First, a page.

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Gangs, fighting and non-violence


A strict upbringing the Presbyterian way
WD Snodgrass Poet
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Well, we went to what was called a United Presbyterian Church. These were... these people... these people had all come from Scotland and the rich people were Presbyterians, or... or upper middle class. Sort of middle, middle class people were like us, we were United Presbyterians. The poorer people were Reformed Presbyterians, and they were very strict and they ran the college, for instance. You could not... you could not have dances on the campus or even at buildings down in the town. You... you couldn't smoke; the result was — especially after World War II — all... all the students would run out in front of the college and smoke... smoke like fury and... and then, you know, throw down the... when... so when you... you went to go in the main campus of this college you had to sort of wade through piles of cigarette butts. It was a... a very... at the same time they seemed to be much freer about sex than... than others... other Presbyterian sects; I don't mean that pun either. They... in the chapel meeting — we had to have chapel every... every day and sometimes we would have little chapel skits and things like that and since I'd sort of become the class clown in high school, I... I tended... tended to do things like that again there — but in the chapel skits they would always talk about guys taking girls out to the big rock which was a... was a wooded area that overlooked the river and they seemed to be almost encouraging you to get sexually involved and... but... but you know, smoking was... was very bad. There's a joke now about... about the Scots about why... why they hate... why they hate sex: it could lead to dancing. And they seemed to be sort of that way.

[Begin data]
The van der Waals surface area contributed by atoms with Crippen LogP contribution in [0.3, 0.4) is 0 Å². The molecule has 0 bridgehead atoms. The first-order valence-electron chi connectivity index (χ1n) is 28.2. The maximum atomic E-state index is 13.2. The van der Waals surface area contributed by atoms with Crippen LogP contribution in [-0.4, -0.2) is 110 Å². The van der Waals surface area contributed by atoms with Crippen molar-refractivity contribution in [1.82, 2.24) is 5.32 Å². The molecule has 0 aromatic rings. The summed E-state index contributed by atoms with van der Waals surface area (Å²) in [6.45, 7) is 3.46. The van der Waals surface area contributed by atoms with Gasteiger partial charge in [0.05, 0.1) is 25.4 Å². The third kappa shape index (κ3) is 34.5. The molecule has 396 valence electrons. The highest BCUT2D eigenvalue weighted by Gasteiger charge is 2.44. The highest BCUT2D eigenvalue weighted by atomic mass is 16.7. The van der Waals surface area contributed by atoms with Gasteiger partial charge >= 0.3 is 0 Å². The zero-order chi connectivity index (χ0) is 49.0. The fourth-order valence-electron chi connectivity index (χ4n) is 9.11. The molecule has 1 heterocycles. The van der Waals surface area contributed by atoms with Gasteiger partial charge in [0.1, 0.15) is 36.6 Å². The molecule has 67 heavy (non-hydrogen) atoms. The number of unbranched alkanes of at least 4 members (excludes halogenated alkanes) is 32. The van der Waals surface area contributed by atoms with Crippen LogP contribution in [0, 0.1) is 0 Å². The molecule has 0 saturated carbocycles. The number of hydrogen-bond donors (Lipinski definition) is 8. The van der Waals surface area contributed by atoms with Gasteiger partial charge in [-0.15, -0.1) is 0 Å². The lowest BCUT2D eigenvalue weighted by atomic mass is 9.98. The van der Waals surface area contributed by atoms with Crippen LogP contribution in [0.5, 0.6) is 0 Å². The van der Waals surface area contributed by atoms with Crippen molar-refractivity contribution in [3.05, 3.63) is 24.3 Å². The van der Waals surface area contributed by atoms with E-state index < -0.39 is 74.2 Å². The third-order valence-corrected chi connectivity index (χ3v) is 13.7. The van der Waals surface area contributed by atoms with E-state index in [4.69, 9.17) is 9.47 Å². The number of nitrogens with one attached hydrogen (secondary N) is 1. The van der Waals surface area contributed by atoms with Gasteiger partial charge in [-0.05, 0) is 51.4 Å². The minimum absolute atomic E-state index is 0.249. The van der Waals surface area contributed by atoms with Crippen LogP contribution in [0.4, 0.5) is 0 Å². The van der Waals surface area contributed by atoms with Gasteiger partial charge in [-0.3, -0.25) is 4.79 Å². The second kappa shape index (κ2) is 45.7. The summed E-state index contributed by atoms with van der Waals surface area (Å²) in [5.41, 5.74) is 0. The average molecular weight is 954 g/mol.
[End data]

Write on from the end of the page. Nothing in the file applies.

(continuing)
American poet WD Snodgrass, entered the world of poetry with a bang winning several awards, including the Pulitzer Prize, for his first collection of poetry, Heart's Needle. A backlash followed his controversial fifth anthology “The Fuehrer Bunker”, but in recent years these poems have been reassessed and their importance recognised.

Listeners: William B. Patrick

William B. Patrick is a writer and poet who lives in Troy, New York. Among his work are the poetry volumes "We Didn't Come Here for This" and "These Upraised Hands", the novel "Roxa: Voices of the Culver Family" and the plays "Rescue" and "Rachel's Dinner". His most recent work is the non-fiction book "Saving Troy", based on the year he spent following the Troy Fire Department.

Mr. Patrick has been Writer-in-Residence at the New York State Writers Institute and has taught at Old Dominion University, Onondaga Community College, and Salem State College, and workshops in Screenwriting and Playwriting at the Blue Ridge Writers Conference in Roanoke, Virginia. He has received grants from the Academy of American Poets, the National Endowment for the Arts, the Massachusetts Artists Foundation, and the Virginia Commission for the Arts.

Tags: United Presbyterian Church, Scotland, Reformed Presbyterians

Duration: 2 minutes, 22 seconds

Date story recorded: August 2004

Date story went live: 24 January 2008